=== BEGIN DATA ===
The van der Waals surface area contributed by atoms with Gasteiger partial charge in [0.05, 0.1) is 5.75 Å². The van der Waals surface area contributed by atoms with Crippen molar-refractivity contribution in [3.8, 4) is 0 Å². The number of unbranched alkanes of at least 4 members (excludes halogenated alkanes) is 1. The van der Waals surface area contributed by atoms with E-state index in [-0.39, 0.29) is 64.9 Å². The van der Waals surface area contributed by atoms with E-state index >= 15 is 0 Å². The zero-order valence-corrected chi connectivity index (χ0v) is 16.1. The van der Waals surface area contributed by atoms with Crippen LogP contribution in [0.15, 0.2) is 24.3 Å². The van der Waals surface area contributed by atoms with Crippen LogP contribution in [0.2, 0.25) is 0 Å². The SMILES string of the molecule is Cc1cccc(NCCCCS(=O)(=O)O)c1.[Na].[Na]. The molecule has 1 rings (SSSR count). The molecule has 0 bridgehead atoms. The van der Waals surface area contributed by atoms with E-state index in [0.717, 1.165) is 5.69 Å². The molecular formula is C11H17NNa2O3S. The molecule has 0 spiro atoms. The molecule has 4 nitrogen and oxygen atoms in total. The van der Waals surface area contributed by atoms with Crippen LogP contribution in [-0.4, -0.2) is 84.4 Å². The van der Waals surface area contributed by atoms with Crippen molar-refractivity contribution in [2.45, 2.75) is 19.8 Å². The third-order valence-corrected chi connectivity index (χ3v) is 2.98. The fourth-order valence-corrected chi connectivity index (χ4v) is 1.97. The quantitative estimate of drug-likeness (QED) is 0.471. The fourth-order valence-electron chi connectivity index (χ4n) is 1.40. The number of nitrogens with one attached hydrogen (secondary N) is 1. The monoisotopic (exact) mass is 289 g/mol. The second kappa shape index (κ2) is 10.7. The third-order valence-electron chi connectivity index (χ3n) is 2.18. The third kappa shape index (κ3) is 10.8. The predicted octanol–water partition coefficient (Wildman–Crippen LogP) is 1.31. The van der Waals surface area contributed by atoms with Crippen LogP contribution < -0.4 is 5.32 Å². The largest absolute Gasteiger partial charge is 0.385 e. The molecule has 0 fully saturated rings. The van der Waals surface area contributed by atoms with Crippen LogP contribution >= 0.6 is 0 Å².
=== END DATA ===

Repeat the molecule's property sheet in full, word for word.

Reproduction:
The van der Waals surface area contributed by atoms with Gasteiger partial charge in [0.05, 0.1) is 5.75 Å². The van der Waals surface area contributed by atoms with Crippen molar-refractivity contribution in [3.8, 4) is 0 Å². The number of unbranched alkanes of at least 4 members (excludes halogenated alkanes) is 1. The van der Waals surface area contributed by atoms with E-state index in [-0.39, 0.29) is 64.9 Å². The van der Waals surface area contributed by atoms with E-state index >= 15 is 0 Å². The zero-order valence-corrected chi connectivity index (χ0v) is 16.1. The van der Waals surface area contributed by atoms with Crippen LogP contribution in [0.15, 0.2) is 24.3 Å². The van der Waals surface area contributed by atoms with Crippen LogP contribution in [0.2, 0.25) is 0 Å². The SMILES string of the molecule is Cc1cccc(NCCCCS(=O)(=O)O)c1.[Na].[Na]. The molecule has 1 rings (SSSR count). The molecule has 0 bridgehead atoms. The van der Waals surface area contributed by atoms with E-state index in [0.717, 1.165) is 5.69 Å². The molecular formula is C11H17NNa2O3S. The molecule has 0 spiro atoms. The molecule has 4 nitrogen and oxygen atoms in total. The van der Waals surface area contributed by atoms with Crippen LogP contribution in [-0.4, -0.2) is 84.4 Å². The van der Waals surface area contributed by atoms with Crippen molar-refractivity contribution in [2.45, 2.75) is 19.8 Å². The third-order valence-corrected chi connectivity index (χ3v) is 2.98. The fourth-order valence-corrected chi connectivity index (χ4v) is 1.97. The quantitative estimate of drug-likeness (QED) is 0.471. The fourth-order valence-electron chi connectivity index (χ4n) is 1.40. The number of nitrogens with one attached hydrogen (secondary N) is 1. The monoisotopic (exact) mass is 289 g/mol. The second kappa shape index (κ2) is 10.7. The third-order valence-electron chi connectivity index (χ3n) is 2.18. The third kappa shape index (κ3) is 10.8. The predicted octanol–water partition coefficient (Wildman–Crippen LogP) is 1.31. The van der Waals surface area contributed by atoms with Crippen LogP contribution < -0.4 is 5.32 Å². The largest absolute Gasteiger partial charge is 0.385 e. The molecule has 0 fully saturated rings. The van der Waals surface area contributed by atoms with Crippen LogP contribution >= 0.6 is 0 Å².